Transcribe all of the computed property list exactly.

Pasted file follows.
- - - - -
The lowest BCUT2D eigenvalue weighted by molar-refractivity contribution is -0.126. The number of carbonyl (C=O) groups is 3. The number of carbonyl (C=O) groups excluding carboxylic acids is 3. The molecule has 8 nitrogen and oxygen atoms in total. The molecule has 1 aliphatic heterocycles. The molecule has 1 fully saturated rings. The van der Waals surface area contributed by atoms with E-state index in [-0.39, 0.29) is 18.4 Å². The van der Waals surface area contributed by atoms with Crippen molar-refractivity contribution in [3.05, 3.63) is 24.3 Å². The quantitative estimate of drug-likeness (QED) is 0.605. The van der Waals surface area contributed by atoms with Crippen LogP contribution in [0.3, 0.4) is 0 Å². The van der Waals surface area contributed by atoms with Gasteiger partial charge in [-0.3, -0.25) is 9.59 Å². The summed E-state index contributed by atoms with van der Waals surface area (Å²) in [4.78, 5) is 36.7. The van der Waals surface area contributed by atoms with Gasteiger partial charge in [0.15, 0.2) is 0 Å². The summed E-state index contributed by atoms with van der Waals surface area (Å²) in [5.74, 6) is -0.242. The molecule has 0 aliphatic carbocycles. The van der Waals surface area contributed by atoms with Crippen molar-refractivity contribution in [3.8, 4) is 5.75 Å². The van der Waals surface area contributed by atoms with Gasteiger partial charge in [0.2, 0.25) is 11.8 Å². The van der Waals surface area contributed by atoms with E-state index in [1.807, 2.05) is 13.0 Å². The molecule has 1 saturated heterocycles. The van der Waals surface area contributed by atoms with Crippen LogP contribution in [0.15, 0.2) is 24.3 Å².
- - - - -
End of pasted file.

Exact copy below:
The lowest BCUT2D eigenvalue weighted by molar-refractivity contribution is -0.126. The number of carbonyl (C=O) groups is 3. The number of carbonyl (C=O) groups excluding carboxylic acids is 3. The molecule has 8 nitrogen and oxygen atoms in total. The molecule has 1 aliphatic heterocycles. The molecule has 1 fully saturated rings. The van der Waals surface area contributed by atoms with E-state index in [-0.39, 0.29) is 18.4 Å². The van der Waals surface area contributed by atoms with Crippen molar-refractivity contribution in [3.05, 3.63) is 24.3 Å². The quantitative estimate of drug-likeness (QED) is 0.605. The van der Waals surface area contributed by atoms with Crippen LogP contribution in [0.3, 0.4) is 0 Å². The van der Waals surface area contributed by atoms with Gasteiger partial charge in [-0.3, -0.25) is 9.59 Å². The summed E-state index contributed by atoms with van der Waals surface area (Å²) in [4.78, 5) is 36.7. The van der Waals surface area contributed by atoms with Gasteiger partial charge in [0.15, 0.2) is 0 Å². The summed E-state index contributed by atoms with van der Waals surface area (Å²) in [5.74, 6) is -0.242. The molecule has 0 aliphatic carbocycles. The van der Waals surface area contributed by atoms with Crippen molar-refractivity contribution in [3.8, 4) is 5.75 Å². The van der Waals surface area contributed by atoms with Gasteiger partial charge in [0.2, 0.25) is 11.8 Å². The van der Waals surface area contributed by atoms with E-state index in [1.807, 2.05) is 13.0 Å². The molecule has 1 saturated heterocycles. The van der Waals surface area contributed by atoms with Crippen LogP contribution in [0.15, 0.2) is 24.3 Å².